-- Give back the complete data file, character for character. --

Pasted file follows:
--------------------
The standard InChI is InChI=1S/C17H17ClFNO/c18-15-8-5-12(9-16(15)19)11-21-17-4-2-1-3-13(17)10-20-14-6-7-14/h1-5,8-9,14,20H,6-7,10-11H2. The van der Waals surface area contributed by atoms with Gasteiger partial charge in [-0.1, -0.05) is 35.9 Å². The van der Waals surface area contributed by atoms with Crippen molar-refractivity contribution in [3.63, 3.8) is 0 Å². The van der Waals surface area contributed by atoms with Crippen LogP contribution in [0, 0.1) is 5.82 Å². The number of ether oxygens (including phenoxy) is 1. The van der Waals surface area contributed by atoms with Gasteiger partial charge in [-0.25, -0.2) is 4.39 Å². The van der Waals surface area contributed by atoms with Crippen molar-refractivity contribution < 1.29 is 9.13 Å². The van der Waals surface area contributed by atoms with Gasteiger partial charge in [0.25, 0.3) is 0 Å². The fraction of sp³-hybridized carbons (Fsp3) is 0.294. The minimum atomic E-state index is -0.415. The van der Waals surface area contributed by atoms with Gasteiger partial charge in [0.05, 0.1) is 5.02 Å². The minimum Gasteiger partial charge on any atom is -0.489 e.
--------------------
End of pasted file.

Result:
The standard InChI is InChI=1S/C17H17ClFNO/c18-15-8-5-12(9-16(15)19)11-21-17-4-2-1-3-13(17)10-20-14-6-7-14/h1-5,8-9,14,20H,6-7,10-11H2. The van der Waals surface area contributed by atoms with Gasteiger partial charge in [-0.1, -0.05) is 35.9 Å². The van der Waals surface area contributed by atoms with Crippen molar-refractivity contribution in [3.63, 3.8) is 0 Å². The van der Waals surface area contributed by atoms with Crippen LogP contribution in [0, 0.1) is 5.82 Å². The number of ether oxygens (including phenoxy) is 1. The van der Waals surface area contributed by atoms with Gasteiger partial charge in [-0.25, -0.2) is 4.39 Å². The van der Waals surface area contributed by atoms with Crippen molar-refractivity contribution < 1.29 is 9.13 Å². The van der Waals surface area contributed by atoms with Gasteiger partial charge in [0.25, 0.3) is 0 Å². The fraction of sp³-hybridized carbons (Fsp3) is 0.294. The minimum atomic E-state index is -0.415. The van der Waals surface area contributed by atoms with Gasteiger partial charge in [0.05, 0.1) is 5.02 Å². The minimum Gasteiger partial charge on any atom is -0.489 e.